Our study used data from multiple sources for the years 1997 to 2002. The companies in our sample had performed well enough to maintain their standing on the former TSE 300 between 1995 and 2002. By screening our sample firms on the basis of performance, we were better able to focus on those variables that had been shown to affect the occurrence of shareholder proposals. Although our sample included 91 firms, we used observations from only the 74 companies for which we were able to track all the independent variables: we used return on equity (ROE) and Tobin’s Q ratio to control for performance. (ROE is a financial market-based measure; Tobin’s Q ratio is a valuation multiple that provides a more reliable inference than price/earnings ratio when studying data across different industries.) We used CEO duality- that is, one individual is both CEO and board chairperson-to control for variation in corporate governance. (CEO duality is believed to make a difference in the governance of a corporation.) Finally, we used sales to approximate the firm’s size.

We obtained information about [or on] shareholder proposals, CEO duality and ownership data from corporate proxy circulars, and calculated ROEs from each firm’s common share price. The dependent variable was the number of shareholder proposals. If a firm received shareholder proposals, then the observation for that firm was the number of proposals received. Otherwise, a value of zero was assigned. Ownership was measured along three dimensions: institutional, management or dominant.

3. Findings

Characteristics of Shareholder Proposals. The annual distribution in the number of shareholder proposals is presented in Table 1. This distribution also indicates the proportion of proposals that were withdrawn during the course of a year.

The distribution in Table 1 appears to demonstrate a particular pattern. When we look at the origins of the proposals we find that all the shareholder proposals filed between 1997 and 1999 were submitted by individual shareholders. These individual shareholders might have been associated with an institution or an activist organization, but, nevertheless, they filed their proposals on their own. By the year 2000, however, more private institutions filed shareholder proposals than did individual shareholders.

Table 2 shows the distribution of shareholder proposals across industries. Because the structure of ownership varies from industry to industry in Canada, an examination of the distribution of shareholder proposals across industries sheds light on the relative attractiveness of an industry for shareholder activism.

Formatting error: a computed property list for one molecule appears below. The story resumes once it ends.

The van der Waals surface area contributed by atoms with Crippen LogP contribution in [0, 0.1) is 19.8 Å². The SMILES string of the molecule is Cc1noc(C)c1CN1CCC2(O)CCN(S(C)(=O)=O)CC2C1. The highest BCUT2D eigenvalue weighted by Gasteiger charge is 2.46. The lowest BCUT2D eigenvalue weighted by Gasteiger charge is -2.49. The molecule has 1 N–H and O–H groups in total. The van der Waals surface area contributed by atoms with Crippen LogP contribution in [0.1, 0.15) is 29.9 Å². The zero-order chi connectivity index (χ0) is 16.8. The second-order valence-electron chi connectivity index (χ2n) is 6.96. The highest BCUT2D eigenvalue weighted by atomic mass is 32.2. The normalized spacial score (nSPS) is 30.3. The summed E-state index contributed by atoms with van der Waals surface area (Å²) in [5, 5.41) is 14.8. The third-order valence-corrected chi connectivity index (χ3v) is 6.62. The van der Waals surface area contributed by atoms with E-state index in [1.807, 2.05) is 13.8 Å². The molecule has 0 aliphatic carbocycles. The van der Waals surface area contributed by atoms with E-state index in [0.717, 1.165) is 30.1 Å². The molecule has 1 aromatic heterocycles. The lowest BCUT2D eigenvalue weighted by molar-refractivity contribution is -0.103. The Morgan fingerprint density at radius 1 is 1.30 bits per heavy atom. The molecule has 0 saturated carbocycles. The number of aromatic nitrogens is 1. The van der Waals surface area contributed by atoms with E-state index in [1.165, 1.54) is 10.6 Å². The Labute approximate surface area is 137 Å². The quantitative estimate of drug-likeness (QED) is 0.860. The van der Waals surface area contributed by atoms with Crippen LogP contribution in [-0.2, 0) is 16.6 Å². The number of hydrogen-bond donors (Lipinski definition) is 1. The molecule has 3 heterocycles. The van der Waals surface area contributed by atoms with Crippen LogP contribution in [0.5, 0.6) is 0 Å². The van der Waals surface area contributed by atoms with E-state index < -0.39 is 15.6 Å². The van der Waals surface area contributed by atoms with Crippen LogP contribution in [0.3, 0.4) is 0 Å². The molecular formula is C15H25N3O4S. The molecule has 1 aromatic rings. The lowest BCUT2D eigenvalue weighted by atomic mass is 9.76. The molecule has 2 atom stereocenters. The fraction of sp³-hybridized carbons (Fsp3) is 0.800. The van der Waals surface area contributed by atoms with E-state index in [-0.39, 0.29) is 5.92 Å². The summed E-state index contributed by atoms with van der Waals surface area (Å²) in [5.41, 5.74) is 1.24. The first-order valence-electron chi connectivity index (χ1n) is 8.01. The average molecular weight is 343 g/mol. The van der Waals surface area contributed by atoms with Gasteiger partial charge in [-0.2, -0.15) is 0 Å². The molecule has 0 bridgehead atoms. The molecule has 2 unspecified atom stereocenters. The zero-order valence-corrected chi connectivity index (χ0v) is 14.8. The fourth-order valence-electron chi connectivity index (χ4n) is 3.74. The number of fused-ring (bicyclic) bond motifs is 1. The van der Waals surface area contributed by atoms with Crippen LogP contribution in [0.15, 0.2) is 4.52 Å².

The firms that attracted shareholder proposals between 1997 and 2002 produced an interesting pattern: banks were the primary target; only a small number of firms in the “other” category received shareholder proposals. Clearly, the distribution of shareholder proposals between banks and non-bank firms could not be random-perhaps attributable to the 1997 ruling of the courts in favour of Yves Michaud.

As Table 3 reveals, more than 50 per cent of the shareholder proposals fell into the internal corporate governance category, followed by compensation-related issues. Roughly 12 per cent of the proposals targeted social responsibility issues, a finding that is consistent with traditional leanings of Canadian shareholders. (In 1982, Alcan Aluminum became the first Canadian corporation to vote on a shareholder proposal relating to social responsibility.)

The management response to shareholder proposals between 1997 and 2002 was generally negative. It is interesting to note that the most ferocious response to shareholder proposals came from the three banks involved in the Michaud ruling in 1997-Laurentian Bank, National Bank and the Royal Bank. Since then, Canadian firms have routinely enclosed shareholder proposals in their proxy circulars, and have asked shareholders to cast their votes on these proposals. Senior management recommended only 11 of the 232 shareholder proposals filed between 1997 and 2002 (all 11 of these proposals were subsequently approved at annual meetings).